I look forward to seeing what you’ll be sharing!

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 Follow my bookish journey:

{ in my blog’s footer}

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Similar to blog tours where I feature book reviews, as I choose to highlight an author via a Guest Post, Q&A, Interview, etc., I do not receive compensation for featuring supplemental content on my blog. I provide the questions for interviews and topics for the guest posts; wherein I receive the responses back from publicists and authors directly. I am naturally curious about the ‘behind-the-scenes’ of stories and the writers who pen them; I have a heap of joy bringing this content to my readers.

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This post is part of Jorie’s participation within the blogosphere event:

Sci Fi November 2016 banner created by Jorie in Canva.

Follow her sci-fi adventures via this main hub of the 2016 event!
Curiously, Jorie is reading the Nebula Award Showcases for 2015 + 2016 this #RRSciFiMonth!

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{SOURCES: Cover art of “Beholder’s Eye”, “Changing Vision”, “Hidden in Sight”, book excerpts from “Beholder’s Eye” and “Changing Vision”, author biography, author photograph of Julie E. Czerneda were all provided by Julie E. Czerneda and used with permission. Electrolux image courtesty of WikiMedia Commons is being used with attribution as listed on it’s page. Post dividers by Fun Stuff for Your Blog via Pure Imagination. Tweets were able to be embedded by the codes provided by Twitter. Blog graphics created by Jorie via Canva: Guest Post Banner, Sci Fi November Banner and the Comment Box Banner.}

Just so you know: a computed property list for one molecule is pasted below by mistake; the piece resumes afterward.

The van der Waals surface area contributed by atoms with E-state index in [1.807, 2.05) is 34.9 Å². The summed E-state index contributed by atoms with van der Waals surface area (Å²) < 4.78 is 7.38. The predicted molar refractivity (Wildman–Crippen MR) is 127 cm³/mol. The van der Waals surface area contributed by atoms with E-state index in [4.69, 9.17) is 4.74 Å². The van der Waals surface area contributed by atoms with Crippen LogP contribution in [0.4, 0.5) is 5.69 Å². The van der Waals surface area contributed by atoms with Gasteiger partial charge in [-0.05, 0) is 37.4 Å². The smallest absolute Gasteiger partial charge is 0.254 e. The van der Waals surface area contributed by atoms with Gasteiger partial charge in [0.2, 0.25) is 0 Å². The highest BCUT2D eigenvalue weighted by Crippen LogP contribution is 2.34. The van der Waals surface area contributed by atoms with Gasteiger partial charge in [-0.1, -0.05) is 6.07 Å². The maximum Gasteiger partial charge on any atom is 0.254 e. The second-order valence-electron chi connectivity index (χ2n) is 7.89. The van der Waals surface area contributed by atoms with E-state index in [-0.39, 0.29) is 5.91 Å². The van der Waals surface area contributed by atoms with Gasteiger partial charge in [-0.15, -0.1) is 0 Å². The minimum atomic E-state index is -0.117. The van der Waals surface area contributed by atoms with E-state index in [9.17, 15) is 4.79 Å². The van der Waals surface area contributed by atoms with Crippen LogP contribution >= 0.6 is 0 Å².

Copyright © Jorie Loves A Story, 2016.

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About jorielov

I am self-educated through local libraries and alternative education opportunities. I am a writer by trade and I cured a ten-year writer’s block by the discovery of Nanowrimo in November 2008. The event changed my life by re-establishing my muse and solidifying my path. Five years later whilst exploring the bookish blogosphere I decided to become a book blogger. I am a champion of wordsmiths who evoke a visceral experience in narrative. I write comprehensive book showcases electing to get into the heart of my reading observations. I dance through genres seeking literary enlightenment and enchantment. Starting in Autumn 2013 I became a blog book tour hostess featuring books and authors. I joined The Classics Club in January 2014 to seek out appreciators of the timeless works of literature whose breadth of scope and voice resonate with us all.

"I write my heart out and own my writing after it has spilt out of the pen." - self quote (Jorie of Jorie Loves A Story)

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Posted Tuesday, 15 November, 2016 by jorielov in Author Guest Post (their topic), Blog Tour Host, Book Spotlight, Sci-Fi November, Science Fiction

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2 responses to “SFN Guest Post | Julie E. Czerneda introduces her Web Shifters series which is blessedly quirky with a heap of sci-fi quirks! #RRSciFiMonth

    • Hallo, Hallo Andrea!

      I was going to tag you tomorrow in case you hadn’t spied this post – what did you think? Have you read the Web Shifters series yet!? I’m moving into her Fantasy and then swinging back into her sci-fi; when I first read this post, I was happily smirking into big smiles and fits of laughter! For some reason, the Quebits just affected my funnybone in such a clever way! I had a feeling you might love reading this post! :) Wicked sweet seeing you travel through and finding it!! #sohappy